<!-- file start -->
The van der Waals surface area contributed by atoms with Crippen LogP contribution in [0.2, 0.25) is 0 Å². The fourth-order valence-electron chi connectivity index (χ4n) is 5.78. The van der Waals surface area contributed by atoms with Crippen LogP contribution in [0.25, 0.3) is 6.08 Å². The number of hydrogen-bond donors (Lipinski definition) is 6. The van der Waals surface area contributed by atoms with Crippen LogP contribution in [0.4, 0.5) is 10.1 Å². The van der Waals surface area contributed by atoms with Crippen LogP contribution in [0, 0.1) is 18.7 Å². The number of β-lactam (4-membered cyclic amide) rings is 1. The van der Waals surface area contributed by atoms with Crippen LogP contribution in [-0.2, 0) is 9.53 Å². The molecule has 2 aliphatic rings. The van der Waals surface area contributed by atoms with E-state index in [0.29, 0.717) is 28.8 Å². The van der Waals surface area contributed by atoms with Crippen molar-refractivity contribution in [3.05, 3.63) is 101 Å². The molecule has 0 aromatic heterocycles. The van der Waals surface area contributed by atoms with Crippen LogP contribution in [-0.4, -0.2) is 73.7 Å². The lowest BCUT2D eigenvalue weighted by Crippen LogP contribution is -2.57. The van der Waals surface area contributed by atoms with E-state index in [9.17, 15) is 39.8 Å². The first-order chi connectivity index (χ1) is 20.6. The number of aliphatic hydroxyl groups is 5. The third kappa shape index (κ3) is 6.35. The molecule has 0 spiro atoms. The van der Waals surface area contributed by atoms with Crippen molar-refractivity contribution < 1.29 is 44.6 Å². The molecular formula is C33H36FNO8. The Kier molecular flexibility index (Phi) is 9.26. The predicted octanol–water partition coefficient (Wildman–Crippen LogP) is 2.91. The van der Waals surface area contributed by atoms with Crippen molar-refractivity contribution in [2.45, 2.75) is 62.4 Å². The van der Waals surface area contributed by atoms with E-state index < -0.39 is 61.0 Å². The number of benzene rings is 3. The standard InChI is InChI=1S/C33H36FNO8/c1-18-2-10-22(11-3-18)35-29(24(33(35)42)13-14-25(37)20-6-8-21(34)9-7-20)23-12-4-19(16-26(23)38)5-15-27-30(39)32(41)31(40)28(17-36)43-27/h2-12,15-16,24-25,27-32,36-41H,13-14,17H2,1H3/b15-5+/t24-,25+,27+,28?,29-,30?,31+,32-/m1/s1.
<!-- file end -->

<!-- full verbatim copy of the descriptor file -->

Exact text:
The van der Waals surface area contributed by atoms with Crippen LogP contribution in [0.2, 0.25) is 0 Å². The fourth-order valence-electron chi connectivity index (χ4n) is 5.78. The van der Waals surface area contributed by atoms with Crippen LogP contribution in [0.25, 0.3) is 6.08 Å². The number of hydrogen-bond donors (Lipinski definition) is 6. The van der Waals surface area contributed by atoms with Crippen LogP contribution in [0.4, 0.5) is 10.1 Å². The van der Waals surface area contributed by atoms with Crippen LogP contribution in [0, 0.1) is 18.7 Å². The number of β-lactam (4-membered cyclic amide) rings is 1. The van der Waals surface area contributed by atoms with Crippen LogP contribution in [-0.2, 0) is 9.53 Å². The molecule has 2 aliphatic rings. The van der Waals surface area contributed by atoms with E-state index in [0.29, 0.717) is 28.8 Å². The van der Waals surface area contributed by atoms with Crippen molar-refractivity contribution in [3.05, 3.63) is 101 Å². The molecule has 0 aromatic heterocycles. The van der Waals surface area contributed by atoms with Crippen LogP contribution in [-0.4, -0.2) is 73.7 Å². The lowest BCUT2D eigenvalue weighted by Crippen LogP contribution is -2.57. The van der Waals surface area contributed by atoms with E-state index in [9.17, 15) is 39.8 Å². The first-order chi connectivity index (χ1) is 20.6. The number of aliphatic hydroxyl groups is 5. The third kappa shape index (κ3) is 6.35. The molecule has 0 spiro atoms. The van der Waals surface area contributed by atoms with Crippen molar-refractivity contribution < 1.29 is 44.6 Å². The molecular formula is C33H36FNO8. The Kier molecular flexibility index (Phi) is 9.26. The predicted octanol–water partition coefficient (Wildman–Crippen LogP) is 2.91. The van der Waals surface area contributed by atoms with Crippen molar-refractivity contribution in [2.45, 2.75) is 62.4 Å². The van der Waals surface area contributed by atoms with E-state index < -0.39 is 61.0 Å². The number of benzene rings is 3. The standard InChI is InChI=1S/C33H36FNO8/c1-18-2-10-22(11-3-18)35-29(24(33(35)42)13-14-25(37)20-6-8-21(34)9-7-20)23-12-4-19(16-26(23)38)5-15-27-30(39)32(41)31(40)28(17-36)43-27/h2-12,15-16,24-25,27-32,36-41H,13-14,17H2,1H3/b15-5+/t24-,25+,27+,28?,29-,30?,31+,32-/m1/s1.